Many people with painful arthritis also have insomnia: The pain disrupts the ability to get sufficient rest. Regular night awakenings or sleeping too lightly can result in non-restorative sleep, which can cause significant fatigue during the day and make pain worse.
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Pain can affect sleep in three ways:
- Having difficulty falling asleep (called difficulty falling asleep or DFA)
- Having difficulty staying asleep, especially in achieving deep sleep (called difficulty maintaining sleep of DMS)
- Waking earlier than desired (called early morning awakening or EMA)
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Both acute and chronic pain can disrupt sleep, but sleep disrupted by chronic pain is especially troublesome because long-term sleep deprivation contributes to poor health. In addition, acute pain is temporary and may be less worrisome—and therefore less likely to disrupt sleep—than chronic pain, such as that the pain associated with osteoarthritis and rheumatoid arthritis.
Assessing Underlying Causes of Insomnia
Determining the cause of insomnia is important and can be done through careful assessment and evaluation.
Insomnia is initially evaluated using subjective clinical symptoms. During a doctor appointment, a patient may report sleep problems (DFA, DMS, EMA) or daytime drowsiness.
Another way to assess subjective symptoms is through the use of a “sleep diary.” Patients record such things as how refreshed they feel each morning, how many times they awoke during the night, reason for awakenings (e.g. pain, thoughts, needing to urinate, nightmare, or anything else), and daytime energy level. This simple sleep diary method can give a patient and doctor a lot of important information.
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If the sleep diary does not provide adequate information about the individual’s sleep problem, a doctor may order a sleep study. In a sleep study, a person spends the night in a sleep laboratory while being monitored for such things as stages of sleep, breathing patterns, and number of awakenings. Sleep studies may be done when more serious medical problems are suspected (discussed below).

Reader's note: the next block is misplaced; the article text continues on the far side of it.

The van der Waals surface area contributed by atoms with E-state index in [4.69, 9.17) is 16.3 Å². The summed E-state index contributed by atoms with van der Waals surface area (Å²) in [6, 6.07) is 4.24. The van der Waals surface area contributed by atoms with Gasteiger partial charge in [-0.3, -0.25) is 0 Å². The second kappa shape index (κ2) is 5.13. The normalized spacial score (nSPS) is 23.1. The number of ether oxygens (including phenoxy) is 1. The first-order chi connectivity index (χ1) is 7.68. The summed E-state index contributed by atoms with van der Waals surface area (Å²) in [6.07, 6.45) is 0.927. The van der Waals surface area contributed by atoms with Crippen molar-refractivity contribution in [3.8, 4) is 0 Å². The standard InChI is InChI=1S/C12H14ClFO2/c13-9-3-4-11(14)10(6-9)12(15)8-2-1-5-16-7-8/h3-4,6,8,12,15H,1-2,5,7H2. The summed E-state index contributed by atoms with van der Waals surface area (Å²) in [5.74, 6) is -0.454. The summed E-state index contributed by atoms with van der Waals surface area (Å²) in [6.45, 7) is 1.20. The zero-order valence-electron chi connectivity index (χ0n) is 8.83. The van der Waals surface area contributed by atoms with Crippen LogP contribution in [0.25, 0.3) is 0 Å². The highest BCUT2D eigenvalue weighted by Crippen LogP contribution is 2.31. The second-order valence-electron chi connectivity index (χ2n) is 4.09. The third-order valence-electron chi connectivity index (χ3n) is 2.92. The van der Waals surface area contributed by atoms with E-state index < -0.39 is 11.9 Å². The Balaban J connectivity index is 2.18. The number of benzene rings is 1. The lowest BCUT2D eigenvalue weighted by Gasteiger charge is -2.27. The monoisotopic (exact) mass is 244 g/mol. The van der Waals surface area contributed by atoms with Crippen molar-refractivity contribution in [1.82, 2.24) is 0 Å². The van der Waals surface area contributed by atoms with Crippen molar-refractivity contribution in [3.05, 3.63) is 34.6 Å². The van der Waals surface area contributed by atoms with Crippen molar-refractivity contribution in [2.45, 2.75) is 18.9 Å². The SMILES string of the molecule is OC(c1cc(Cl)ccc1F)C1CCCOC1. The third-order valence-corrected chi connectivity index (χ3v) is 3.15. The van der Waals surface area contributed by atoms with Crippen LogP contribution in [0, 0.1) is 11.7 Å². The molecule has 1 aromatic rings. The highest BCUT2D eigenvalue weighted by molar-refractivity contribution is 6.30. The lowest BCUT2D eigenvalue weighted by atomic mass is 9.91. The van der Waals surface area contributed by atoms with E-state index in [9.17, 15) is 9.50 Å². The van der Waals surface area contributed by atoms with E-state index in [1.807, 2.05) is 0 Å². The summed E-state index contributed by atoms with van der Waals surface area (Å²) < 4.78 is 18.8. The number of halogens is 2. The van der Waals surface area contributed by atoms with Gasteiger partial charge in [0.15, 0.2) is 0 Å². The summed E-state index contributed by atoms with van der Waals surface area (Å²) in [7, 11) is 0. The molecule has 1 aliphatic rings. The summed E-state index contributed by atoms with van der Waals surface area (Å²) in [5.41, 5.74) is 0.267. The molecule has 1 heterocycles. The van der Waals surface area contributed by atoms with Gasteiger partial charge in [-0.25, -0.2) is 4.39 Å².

In This Article:
- Coping with Chronic Pain and Insomnia
- Therapies for Treating Insomnia
- Medications Used to Help Treat Insomnia
Chronic Pain and Other Causes of Insomnia
If chronic pain is the root cause of sleeplessness, it should be properly treated. A physician can help determine a course of treatment, which may include medication, physical therapy, and/or relaxation and “sleep hygiene” techniques. In some cases, it is necessary to seek help from a pain specialist to specifically address the sensation of pain.
See Recognizing Rheumatoid Arthritis (RA) Fatigue
Even though patients often assume that their chronic arthritis pain is the only reason they cannot sleep, there may be other causes. Some of these other causes can be quite serious. Two common medical problems that interfere with quality sleep are sleep apnea and restless legs syndrome:
Sleep apnea is a serious condition that causes breathing to stop or become shallow dozens or even hundreds of times a night. This disrupted breathing causes reduced air flow and poor sleep quality. The condition is usually diagnosed by a sleep study. Treatment often involves losing weight, quitting smoking, or wearing a sleep mask designed to promote proper breathing during sleep called a positive airway pressure (PAP) device.
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Restless legs syndrome (RLS) causes a person to have uncomfortable sensations in the legs with an urge to move them. This is often described as a pins-and-needles, itching, or “creepy crawling” feeling. This syndrome may also cause involuntary jerking of the limbs during sleep or—often—when one is just about to fall asleep. RLS symptoms can interfere with the ability to fall and stay asleep.
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For many patients, treating any underlying causes of sleep disruption will resolve the problem; however, some patients may also have to manage their chronic arthritis pain, as well as make adjustments to their sleep-related habits.